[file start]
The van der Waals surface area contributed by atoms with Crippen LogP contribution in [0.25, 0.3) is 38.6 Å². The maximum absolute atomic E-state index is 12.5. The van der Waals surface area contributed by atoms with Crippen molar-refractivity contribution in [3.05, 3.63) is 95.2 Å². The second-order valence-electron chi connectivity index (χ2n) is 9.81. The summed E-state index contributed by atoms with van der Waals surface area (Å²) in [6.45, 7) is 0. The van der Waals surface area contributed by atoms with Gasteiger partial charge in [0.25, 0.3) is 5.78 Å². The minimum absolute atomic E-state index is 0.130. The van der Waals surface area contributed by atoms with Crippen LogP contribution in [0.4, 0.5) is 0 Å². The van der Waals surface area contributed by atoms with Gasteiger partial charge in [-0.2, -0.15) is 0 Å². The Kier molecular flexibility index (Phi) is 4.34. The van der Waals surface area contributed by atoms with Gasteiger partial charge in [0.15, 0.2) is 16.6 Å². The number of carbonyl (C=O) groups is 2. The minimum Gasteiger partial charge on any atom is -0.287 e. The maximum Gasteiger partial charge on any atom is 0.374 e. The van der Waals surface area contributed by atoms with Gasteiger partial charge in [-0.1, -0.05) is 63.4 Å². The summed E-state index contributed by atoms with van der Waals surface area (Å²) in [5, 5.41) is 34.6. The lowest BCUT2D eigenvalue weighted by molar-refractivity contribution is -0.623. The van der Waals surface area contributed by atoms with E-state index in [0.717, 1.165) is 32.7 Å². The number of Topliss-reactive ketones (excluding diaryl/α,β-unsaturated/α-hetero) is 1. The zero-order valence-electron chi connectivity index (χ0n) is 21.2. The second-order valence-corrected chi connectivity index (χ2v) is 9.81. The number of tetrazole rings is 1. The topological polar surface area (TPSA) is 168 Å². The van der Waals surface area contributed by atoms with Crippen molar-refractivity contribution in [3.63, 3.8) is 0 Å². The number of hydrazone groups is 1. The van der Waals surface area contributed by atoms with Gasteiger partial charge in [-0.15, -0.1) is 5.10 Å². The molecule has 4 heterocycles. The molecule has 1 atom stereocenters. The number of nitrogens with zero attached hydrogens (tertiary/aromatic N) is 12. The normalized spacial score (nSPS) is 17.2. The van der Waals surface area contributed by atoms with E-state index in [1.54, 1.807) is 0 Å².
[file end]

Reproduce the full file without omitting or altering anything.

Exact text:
The van der Waals surface area contributed by atoms with Crippen LogP contribution in [0.25, 0.3) is 38.6 Å². The maximum absolute atomic E-state index is 12.5. The van der Waals surface area contributed by atoms with Crippen molar-refractivity contribution in [3.05, 3.63) is 95.2 Å². The second-order valence-electron chi connectivity index (χ2n) is 9.81. The summed E-state index contributed by atoms with van der Waals surface area (Å²) in [6.45, 7) is 0. The van der Waals surface area contributed by atoms with Gasteiger partial charge in [0.25, 0.3) is 5.78 Å². The minimum absolute atomic E-state index is 0.130. The van der Waals surface area contributed by atoms with Crippen LogP contribution in [0.4, 0.5) is 0 Å². The van der Waals surface area contributed by atoms with Gasteiger partial charge in [-0.2, -0.15) is 0 Å². The Kier molecular flexibility index (Phi) is 4.34. The van der Waals surface area contributed by atoms with Gasteiger partial charge in [0.15, 0.2) is 16.6 Å². The number of carbonyl (C=O) groups is 2. The minimum Gasteiger partial charge on any atom is -0.287 e. The maximum Gasteiger partial charge on any atom is 0.374 e. The van der Waals surface area contributed by atoms with Gasteiger partial charge in [-0.1, -0.05) is 63.4 Å². The summed E-state index contributed by atoms with van der Waals surface area (Å²) in [5, 5.41) is 34.6. The lowest BCUT2D eigenvalue weighted by molar-refractivity contribution is -0.623. The van der Waals surface area contributed by atoms with E-state index in [0.717, 1.165) is 32.7 Å². The number of Topliss-reactive ketones (excluding diaryl/α,β-unsaturated/α-hetero) is 1. The zero-order valence-electron chi connectivity index (χ0n) is 21.2. The second-order valence-corrected chi connectivity index (χ2v) is 9.81. The number of tetrazole rings is 1. The topological polar surface area (TPSA) is 168 Å². The van der Waals surface area contributed by atoms with Crippen molar-refractivity contribution in [3.63, 3.8) is 0 Å². The number of hydrazone groups is 1. The van der Waals surface area contributed by atoms with Gasteiger partial charge in [-0.15, -0.1) is 5.10 Å². The molecule has 4 heterocycles. The molecule has 1 atom stereocenters. The number of nitrogens with zero attached hydrogens (tertiary/aromatic N) is 12. The normalized spacial score (nSPS) is 17.2. The van der Waals surface area contributed by atoms with E-state index in [1.54, 1.807) is 0 Å².